Last reviewed: October 2023

Next review date: October 2026

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If you have Crohn’s or Colitis you may be more likely to develop weaker bones (osteoporosis) or low bone mass. This can mean bones break (fracture) more easily.

This information is for anyone living with Crohn’s or Colitis. It may be especially useful for anyone with these conditions who is worried about developing weaker bones.

It looks at:

  • Why you might be at risk of developing weaker bones
  • What tests are available to measure your bone density
  • How you can keep your bones healthy

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  • Key facts about bones
    • If you have Crohn’s or Colitis you may be more likely to develop weaker bones (osteoporosis) or low bone mass.
    • Inflammation in the gut, taking steroids, low levels of calcium and vitamin D or removal of parts of the small bowel can all increase your risk of having weaker bones if you have Crohn’s or Colitis.
    • Osteoporosis is a condition where bones become weak and more likely to break. If you are at risk of developing osteoporosis, your doctor may refer you for a bone density scan.
    • You can help prevent osteoporosis by doing regular exercise, spending time in the sun, eating calcium-rich food, taking a vitamin D supplement if needed and not smoking.
  • Bones explained

    Bones are living, growing tissue. Throughout your life, your bones go through a process called remodelling. Specialist bone cells break down and remove old or damaged bone tissue and different cells form new bone tissue. This is also how your body repairs bones after a fracture. When the old bone is being broken down at a faster rate than the new bone is being replaced, this leads to a condition called osteoporosis.

    During childhood and early adult life, bone density (also known as bone mass or bone mass density – BMD) increases. Your bones are thickest and strongest in your early adult life, reaching a peak in your late 20s. After this, bone mass declines gradually as part of the natural ageing process. Normal peak bone mass may never be reached if a disease affects bones during early life.

  • Types of bone problems


    Osteoporosis is a condition where bones become weak and are more likely to break. These fractures usually happen in your wrist, hips or spine after a fall or minor injury. Osteoporosis happens as some people lose bone much faster than normal. This can be caused by a number of reasons. Find out more in What are the main risk factors?


    Osteopenia is also called low bone mass. This is when you have mild loss of bone density, but not low enough to be labelled as osteoporosis. It does not always lead to osteoporosis. Research suggests that almost half of all people with Crohn’s or Colitis have osteopenia.


    This is a softening of the bones usually caused by lack of vitamin D or calcium. It can cause pain in your bones and joints. Osteomalacia in children is called rickets. Read more about osteomalacia on the NHS website.


    This is a rare but serious side effect of medicine, and can cause joint pain. It happens when steroids cause problems with blood supply to a bone, usually in the hip or knee. You may need medicine or surgical treatment.

  • How do I know if I have bone loss?
    There are usually no obvious symptoms of bone loss or osteoporosis. It does not cause pain. It is sometimes called a ‘silent disease’ because you may not know that you have osteoporosis until you break a bone. Some older people with osteoporosis develop a rounded back as small breaks in your spine mean it can no longer support the weight of the body.
  • What are the main risk factors?

    Many factors can increase the risk of developing weaker bones or osteoporosis.

    These include:

    • Age – some loss of bone density happens naturally with age.
    • Gender – women are more at risk of developing osteoporosis as their hormones change during the menopause and affect bone density.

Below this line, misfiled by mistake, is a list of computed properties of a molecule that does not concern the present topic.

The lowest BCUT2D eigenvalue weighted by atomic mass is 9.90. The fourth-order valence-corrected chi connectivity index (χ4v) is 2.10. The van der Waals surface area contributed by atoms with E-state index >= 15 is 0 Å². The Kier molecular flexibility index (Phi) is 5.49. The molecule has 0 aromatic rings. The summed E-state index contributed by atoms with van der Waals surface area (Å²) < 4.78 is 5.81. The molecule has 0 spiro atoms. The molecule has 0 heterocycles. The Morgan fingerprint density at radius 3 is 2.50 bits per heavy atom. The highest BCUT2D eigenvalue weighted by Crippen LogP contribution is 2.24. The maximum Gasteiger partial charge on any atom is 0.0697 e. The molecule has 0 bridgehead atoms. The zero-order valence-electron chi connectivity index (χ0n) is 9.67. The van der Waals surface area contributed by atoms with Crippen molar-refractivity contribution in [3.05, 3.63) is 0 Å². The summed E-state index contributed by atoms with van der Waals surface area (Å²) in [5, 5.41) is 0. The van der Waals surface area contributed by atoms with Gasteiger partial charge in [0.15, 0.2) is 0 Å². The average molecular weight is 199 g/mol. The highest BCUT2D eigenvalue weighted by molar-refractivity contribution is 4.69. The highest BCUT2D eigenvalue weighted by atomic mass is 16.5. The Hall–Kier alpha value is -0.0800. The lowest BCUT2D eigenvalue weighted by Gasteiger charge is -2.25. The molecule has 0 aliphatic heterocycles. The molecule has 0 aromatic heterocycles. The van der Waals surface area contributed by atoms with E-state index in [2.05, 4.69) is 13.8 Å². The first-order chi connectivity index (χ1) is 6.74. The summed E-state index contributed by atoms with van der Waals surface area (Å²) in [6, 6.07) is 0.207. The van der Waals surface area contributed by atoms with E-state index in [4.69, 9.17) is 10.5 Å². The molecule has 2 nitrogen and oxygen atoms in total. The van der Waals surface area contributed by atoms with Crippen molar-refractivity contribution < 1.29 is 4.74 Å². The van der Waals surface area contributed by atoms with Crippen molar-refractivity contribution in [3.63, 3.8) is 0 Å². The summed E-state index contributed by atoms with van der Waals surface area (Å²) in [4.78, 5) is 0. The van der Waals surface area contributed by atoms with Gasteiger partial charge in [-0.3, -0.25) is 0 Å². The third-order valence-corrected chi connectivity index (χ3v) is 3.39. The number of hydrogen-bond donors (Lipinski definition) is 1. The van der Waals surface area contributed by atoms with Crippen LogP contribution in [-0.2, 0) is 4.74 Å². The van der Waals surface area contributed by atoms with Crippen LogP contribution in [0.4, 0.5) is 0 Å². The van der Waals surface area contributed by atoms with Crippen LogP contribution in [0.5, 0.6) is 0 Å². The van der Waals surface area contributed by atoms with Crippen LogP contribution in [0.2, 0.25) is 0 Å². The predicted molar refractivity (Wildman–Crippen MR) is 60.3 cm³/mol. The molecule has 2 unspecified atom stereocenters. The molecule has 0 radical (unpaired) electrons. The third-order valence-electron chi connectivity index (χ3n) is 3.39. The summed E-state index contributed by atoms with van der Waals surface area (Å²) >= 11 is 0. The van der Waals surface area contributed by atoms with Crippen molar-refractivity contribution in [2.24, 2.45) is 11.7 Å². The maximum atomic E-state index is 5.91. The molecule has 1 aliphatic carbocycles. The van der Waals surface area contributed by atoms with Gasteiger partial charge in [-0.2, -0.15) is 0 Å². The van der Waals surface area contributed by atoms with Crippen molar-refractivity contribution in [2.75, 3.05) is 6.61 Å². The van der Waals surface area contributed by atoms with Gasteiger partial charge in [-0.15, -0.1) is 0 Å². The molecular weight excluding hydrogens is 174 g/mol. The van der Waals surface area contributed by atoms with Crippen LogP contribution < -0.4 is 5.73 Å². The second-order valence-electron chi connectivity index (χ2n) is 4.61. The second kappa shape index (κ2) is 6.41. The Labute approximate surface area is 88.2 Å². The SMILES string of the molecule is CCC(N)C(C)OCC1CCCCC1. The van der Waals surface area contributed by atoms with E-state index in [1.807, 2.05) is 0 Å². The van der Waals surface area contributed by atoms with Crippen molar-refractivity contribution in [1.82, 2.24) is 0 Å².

• Having a family history of osteoporosis.
    • Being underweight, with a BMI of 19 or less. Check your BMI on the NHS website.
    • Smoking – smoking has been linked to bone loss and increased risk of fracture.
    • Drinking more than 14 units of alcohol per week – evidence suggests that excessive alcohol intake is linked to bone loss and higher risk of fracture.
    • Low levels of physical activity. Weight-bearing exercise (where your feet and legs support your weight) is important to keep bones strong and healthy.

    Other risk factors for people with Crohn’s or Colitis

    There are some other factors that are thought to increase the risk of developing osteoporosis that are related to Crohn’s or Colitis.

    These include:


    Crohn’s and Colitis cause inflammation in the gut. This inflammation means that people with Crohn’s or Colitis can have a higher level of proteins called cytokines in their bodies. These proteins can affect the rate at which new bone is formed and lead to bone loss and osteoporosis.

    Inflammation in the gut can also sometimes be related to pain and swelling in your joints (arthritis). Unlike osteoporosis, arthritis can be very painful. If you have pain or swelling in your joints, talk to your doctor or IBD team and find out more in our information on joints.


    Steroids are often used to help control flare-ups in Crohn’s and Colitis. They are usually only used for a short time as they can cause unwanted side effects. Taking a high dose of steroids, or taking them for a long time can weaken your bones and increase your risk of developing osteoporosis.

     Steroid treatment can increase the risk of weak bones because:

    • The rate that bone-building cells work is slowed down. This means bone loss happens more quickly.
    • Steroids can make it harder for your body to absorb calcium. Lower levels of calcium mean bones are weaker.
    • Taking steroids can reduce the levels of hormones in your body which can have an impact on how fast you lose bone.

    If you are worried about taking steroids and how this might affect your bones, speak to your doctor or IBD team. Find out more in our information on steroids.

    Reduced absorption of nutrients

    Calcium and vitamin D help build your bones and keep them healthy. But many people with Crohn’s or Colitis have low levels, increasing the risk of weaker bones.

    This can happen because:

    • You might find it hard to get enough calcium in your diet.
    • You have been taking steroids which makes it harder for your body to absorb calcium.
    • You have had surgery that makes it harder for your body to absorb nutrients. This includes surgery where you have had sections of your small bowel removed.
    • Inflammation in the gut can limit how much calcium you absorb.

    Avoiding dairy foods